Malaysia’s third national car — POEMPOSTED BY Yamin Vong ON 31 July 2018
Malaysia’s Third National Car to be driven by industrial policy or environment policy?
Dear Tun Dr Mahathir Mohamad,
Regarding your answers at the Parliament Q&A on Monday, you described your unhappiness at the fate of Proton and you shared your thoughts on having a Third National Car. The debate is now roiling in print and social media, including the influential MY EV and PHEV Whatsapp group.
When you gave us your vision of the national car in 1983, there was a one-sided debate because you bulldozed the way through holding up your flag of national pride.
But now, 34 years after Proton rolled out to the Malaysian public, there are four lessons going forward to the third national car that my colleague Hezeri Samsuri has named Perusahaan Otomobil Elektrik Malaysia (POEM)
- The theory about economies of scale being an absolute factor in the automotive industry is clearly indicated by Proton’s diminishing market share. Proton is a small producer compared to Honda and Toyota by a big scale.
When Proton buys one million electric window winder for the Persona, Toyota will order 20 million electric window winder for its Vios. Who gets the cheaper price and better quality? Of course, Toyota and likewise, Honda.
So, for POEM to succeed, it must concentrate on economies of scale; buy off-the-shelf electric motors, battery controllers and all the other standard plug-and-play stuff from Continental, Delphi, Bosch, Nippon-Denso. Next, it must find a foreign partner that is a global technology leader in the field of electric vehicle components, EV’s and/or autonomous driving. And this global leader must also share Malaysia’s ambition to capture this new market segment for emission-compliant electric vehicles in Asean first. EV is a disruptive technology and who knows what form a technology partner might take.
- Malaysia must not only be open to foreign automotive investors, if there are any subsidies or privileges, these should be disbursed across the board. Don’t pick champions. EV and charging standards must be compliant with China because itis the largest EV maker in the world.
- You must decide whether our automotive industry is about being environment driven and reducing emissions or whether it’s strictly about creating jobs in automotive plants. Since we’ve already lost the war for manufacturing jobs to Thailand’s automotive industry which is a global hub for pick-up trucks, let’s change the game. Go for sustainable mobility; for an automotive industry that’s based on emission standards, a dense network of high-power supercharging electrical points. Plenty of jobs creation in the building industry.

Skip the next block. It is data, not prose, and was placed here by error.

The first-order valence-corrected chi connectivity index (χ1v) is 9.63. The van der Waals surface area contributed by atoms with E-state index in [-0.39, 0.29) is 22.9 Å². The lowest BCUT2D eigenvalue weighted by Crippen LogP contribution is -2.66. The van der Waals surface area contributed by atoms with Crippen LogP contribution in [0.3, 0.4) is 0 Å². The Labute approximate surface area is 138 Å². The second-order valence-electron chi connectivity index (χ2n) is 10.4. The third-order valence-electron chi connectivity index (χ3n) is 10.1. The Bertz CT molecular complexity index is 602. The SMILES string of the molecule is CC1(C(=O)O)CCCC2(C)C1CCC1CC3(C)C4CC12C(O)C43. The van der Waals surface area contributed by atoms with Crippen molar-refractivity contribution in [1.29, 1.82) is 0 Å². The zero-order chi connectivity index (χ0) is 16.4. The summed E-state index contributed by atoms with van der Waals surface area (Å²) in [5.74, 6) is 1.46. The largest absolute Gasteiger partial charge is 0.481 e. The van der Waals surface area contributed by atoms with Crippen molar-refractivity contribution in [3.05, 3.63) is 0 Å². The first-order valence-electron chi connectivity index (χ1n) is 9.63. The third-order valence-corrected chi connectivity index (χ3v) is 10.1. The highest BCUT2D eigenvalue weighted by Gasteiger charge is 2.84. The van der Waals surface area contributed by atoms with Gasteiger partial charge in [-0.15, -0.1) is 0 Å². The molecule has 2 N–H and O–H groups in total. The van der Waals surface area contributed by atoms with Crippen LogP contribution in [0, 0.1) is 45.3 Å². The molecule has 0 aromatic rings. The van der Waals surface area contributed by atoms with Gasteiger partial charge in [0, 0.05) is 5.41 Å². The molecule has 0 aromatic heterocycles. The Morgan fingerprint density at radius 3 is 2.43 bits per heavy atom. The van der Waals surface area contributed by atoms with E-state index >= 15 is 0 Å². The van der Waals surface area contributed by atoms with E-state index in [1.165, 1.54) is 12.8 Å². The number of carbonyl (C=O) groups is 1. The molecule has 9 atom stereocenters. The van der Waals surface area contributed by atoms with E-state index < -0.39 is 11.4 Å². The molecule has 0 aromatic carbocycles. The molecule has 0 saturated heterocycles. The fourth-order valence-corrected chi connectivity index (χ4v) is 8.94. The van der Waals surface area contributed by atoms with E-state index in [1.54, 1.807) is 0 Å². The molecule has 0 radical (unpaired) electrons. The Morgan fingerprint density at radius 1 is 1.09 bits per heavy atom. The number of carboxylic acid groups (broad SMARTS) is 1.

Make it a national mission to make Malaysia’s national fleet average fuel consumption to 100g/kilometer in 10 years.
On this point, Malaysian think tank, IDEAS, wants the government to have a clear mind on automotive policy.
“Technical standards on imports to ensure passenger safety are OK but other barriers to trade including taxes and duties designed to protect Malaysia’s domestic industry should be avoided,” it said
The new government should set up a joint commission of the three ministries — environment, trade and industry, finance — to enable this POEM and sustainability mobility. Charging points to be mandatory at places of work and strata residences.
- We’ve learnt from our experience with Perodua that seeking majority Malaysian equity in POEM will be counter-productive. This is an important lesson how patriotism is best served by being willing to learn from a foreign technology partner. Perhaps later, another Malaysian individual will make an EV or battery breakthrough and then Malaysia will be technology rich nation as you, our leader, envisions.
Dear Tun, taking the lessons learnt with Proton, this time, we should be more successful in the automotive industry and create a lot of high tech jobs and programming using environment policies and drawing on partnerships to get economies of scale.
Perhaps we should ask if people would buy an electric car, given the chance?